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Guntrip's concept of the regressed ego

Robert Ehrlich
Journal of the American Academy of Psychoanalysis and Dynamic Psychiatry 2009, 37 (4): 605-25
20001196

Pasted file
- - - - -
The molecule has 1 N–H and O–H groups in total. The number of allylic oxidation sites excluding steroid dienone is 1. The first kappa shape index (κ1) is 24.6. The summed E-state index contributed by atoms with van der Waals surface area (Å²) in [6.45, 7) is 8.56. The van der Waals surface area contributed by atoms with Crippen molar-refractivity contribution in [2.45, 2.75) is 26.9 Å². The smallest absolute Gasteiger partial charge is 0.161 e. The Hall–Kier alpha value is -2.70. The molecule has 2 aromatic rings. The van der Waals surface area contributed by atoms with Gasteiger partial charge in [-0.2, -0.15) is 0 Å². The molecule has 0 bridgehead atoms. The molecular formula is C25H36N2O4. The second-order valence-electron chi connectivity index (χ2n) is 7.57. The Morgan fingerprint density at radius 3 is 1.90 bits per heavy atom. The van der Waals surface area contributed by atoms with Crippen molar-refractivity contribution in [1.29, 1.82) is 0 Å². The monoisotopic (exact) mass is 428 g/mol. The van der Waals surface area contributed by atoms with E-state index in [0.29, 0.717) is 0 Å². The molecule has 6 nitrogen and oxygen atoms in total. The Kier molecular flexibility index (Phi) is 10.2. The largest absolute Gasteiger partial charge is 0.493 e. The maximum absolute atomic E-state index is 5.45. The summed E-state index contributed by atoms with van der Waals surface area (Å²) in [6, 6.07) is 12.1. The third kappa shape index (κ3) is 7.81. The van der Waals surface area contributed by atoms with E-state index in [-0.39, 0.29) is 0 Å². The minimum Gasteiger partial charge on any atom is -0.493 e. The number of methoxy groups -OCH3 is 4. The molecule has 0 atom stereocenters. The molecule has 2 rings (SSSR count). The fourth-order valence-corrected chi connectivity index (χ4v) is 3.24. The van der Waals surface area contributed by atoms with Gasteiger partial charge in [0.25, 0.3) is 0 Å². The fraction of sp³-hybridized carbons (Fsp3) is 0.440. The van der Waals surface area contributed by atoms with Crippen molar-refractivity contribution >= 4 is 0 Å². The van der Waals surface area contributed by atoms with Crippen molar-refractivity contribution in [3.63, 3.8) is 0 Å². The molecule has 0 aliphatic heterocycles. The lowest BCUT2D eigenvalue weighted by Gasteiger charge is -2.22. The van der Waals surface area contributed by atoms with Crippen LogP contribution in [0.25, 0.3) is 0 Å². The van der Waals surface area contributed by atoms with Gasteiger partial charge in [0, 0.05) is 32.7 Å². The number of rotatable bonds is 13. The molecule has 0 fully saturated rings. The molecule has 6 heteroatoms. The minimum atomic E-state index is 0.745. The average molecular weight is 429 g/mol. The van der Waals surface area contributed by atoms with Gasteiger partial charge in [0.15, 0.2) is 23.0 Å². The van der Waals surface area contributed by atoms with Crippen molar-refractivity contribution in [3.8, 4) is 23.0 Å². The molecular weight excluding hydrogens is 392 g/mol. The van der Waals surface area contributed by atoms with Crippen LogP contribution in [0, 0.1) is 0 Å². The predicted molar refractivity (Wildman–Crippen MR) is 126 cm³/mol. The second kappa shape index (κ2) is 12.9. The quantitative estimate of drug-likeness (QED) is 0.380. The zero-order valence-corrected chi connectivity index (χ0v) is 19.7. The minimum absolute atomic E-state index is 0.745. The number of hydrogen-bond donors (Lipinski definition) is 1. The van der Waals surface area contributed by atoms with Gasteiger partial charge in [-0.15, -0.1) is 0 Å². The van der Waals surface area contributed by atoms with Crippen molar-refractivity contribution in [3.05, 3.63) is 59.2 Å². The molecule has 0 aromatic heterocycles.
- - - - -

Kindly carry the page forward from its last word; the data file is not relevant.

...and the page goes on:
This paper explores what is perhaps the most important contribution of Harry Guntrip to psychoanalysis: namely his concept of the "regressed ego." In the course of his psychoanalytic work, he found certain concepts to be problematic. Therefore, while he valued some of Freud's ideas, he challenged his emphasis upon the importance of the instincts. Guntrip then drew extensively on the more object relational approach of Fairbairn and Winnicott. Nevertheless, although Guntrip believed that all these figures described important dimensions of psychological experience, he felt that they failed to acknowledge that layer which he called the "regressed ego." In his analysis of the "regressed ego," Guntrip made a valuable contribution to psychoanalytic theory and practice. However, because he thought that with this idea he had discovered the underlying cause of most psychological disturbances, he engaged in a form of reductionism and therefore undermined the value of his observations about this layer of psychological experience.

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